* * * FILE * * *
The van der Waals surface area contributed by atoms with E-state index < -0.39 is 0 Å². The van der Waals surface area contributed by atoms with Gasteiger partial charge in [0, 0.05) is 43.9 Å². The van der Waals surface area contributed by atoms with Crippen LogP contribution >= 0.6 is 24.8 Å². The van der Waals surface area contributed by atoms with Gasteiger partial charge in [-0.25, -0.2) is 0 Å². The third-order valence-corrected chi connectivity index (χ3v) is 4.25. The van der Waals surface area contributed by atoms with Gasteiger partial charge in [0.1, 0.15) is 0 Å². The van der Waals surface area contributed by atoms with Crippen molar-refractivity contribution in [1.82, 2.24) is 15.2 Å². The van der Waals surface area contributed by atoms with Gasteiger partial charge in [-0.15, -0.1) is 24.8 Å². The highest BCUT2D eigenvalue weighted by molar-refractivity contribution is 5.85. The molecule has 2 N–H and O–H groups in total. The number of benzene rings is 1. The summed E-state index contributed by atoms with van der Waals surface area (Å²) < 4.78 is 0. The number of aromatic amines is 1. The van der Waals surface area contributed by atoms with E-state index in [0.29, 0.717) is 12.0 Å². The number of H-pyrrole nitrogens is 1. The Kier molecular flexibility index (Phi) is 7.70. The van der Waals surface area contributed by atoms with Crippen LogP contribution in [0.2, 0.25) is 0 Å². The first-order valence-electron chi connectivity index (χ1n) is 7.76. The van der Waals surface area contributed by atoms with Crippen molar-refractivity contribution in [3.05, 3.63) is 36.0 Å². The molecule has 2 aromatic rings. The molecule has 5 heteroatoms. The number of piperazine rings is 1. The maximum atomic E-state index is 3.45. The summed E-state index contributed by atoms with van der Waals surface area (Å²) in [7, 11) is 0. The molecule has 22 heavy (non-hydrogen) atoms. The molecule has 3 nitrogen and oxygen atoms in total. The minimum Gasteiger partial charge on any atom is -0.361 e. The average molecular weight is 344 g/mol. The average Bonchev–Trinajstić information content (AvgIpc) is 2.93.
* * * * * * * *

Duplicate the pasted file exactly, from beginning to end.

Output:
The van der Waals surface area contributed by atoms with E-state index < -0.39 is 0 Å². The van der Waals surface area contributed by atoms with Gasteiger partial charge in [0, 0.05) is 43.9 Å². The van der Waals surface area contributed by atoms with Crippen LogP contribution >= 0.6 is 24.8 Å². The van der Waals surface area contributed by atoms with Gasteiger partial charge in [-0.25, -0.2) is 0 Å². The third-order valence-corrected chi connectivity index (χ3v) is 4.25. The van der Waals surface area contributed by atoms with Gasteiger partial charge in [0.1, 0.15) is 0 Å². The van der Waals surface area contributed by atoms with Crippen molar-refractivity contribution in [1.82, 2.24) is 15.2 Å². The van der Waals surface area contributed by atoms with Gasteiger partial charge in [-0.15, -0.1) is 24.8 Å². The highest BCUT2D eigenvalue weighted by molar-refractivity contribution is 5.85. The molecule has 2 N–H and O–H groups in total. The number of benzene rings is 1. The summed E-state index contributed by atoms with van der Waals surface area (Å²) < 4.78 is 0. The number of aromatic amines is 1. The van der Waals surface area contributed by atoms with E-state index in [0.29, 0.717) is 12.0 Å². The number of H-pyrrole nitrogens is 1. The Kier molecular flexibility index (Phi) is 7.70. The van der Waals surface area contributed by atoms with Crippen LogP contribution in [0.2, 0.25) is 0 Å². The first-order valence-electron chi connectivity index (χ1n) is 7.76. The van der Waals surface area contributed by atoms with Crippen molar-refractivity contribution in [3.05, 3.63) is 36.0 Å². The molecule has 2 aromatic rings. The molecule has 5 heteroatoms. The number of piperazine rings is 1. The maximum atomic E-state index is 3.45. The summed E-state index contributed by atoms with van der Waals surface area (Å²) in [7, 11) is 0. The molecule has 22 heavy (non-hydrogen) atoms. The molecule has 3 nitrogen and oxygen atoms in total. The minimum Gasteiger partial charge on any atom is -0.361 e. The average molecular weight is 344 g/mol. The average Bonchev–Trinajstić information content (AvgIpc) is 2.93.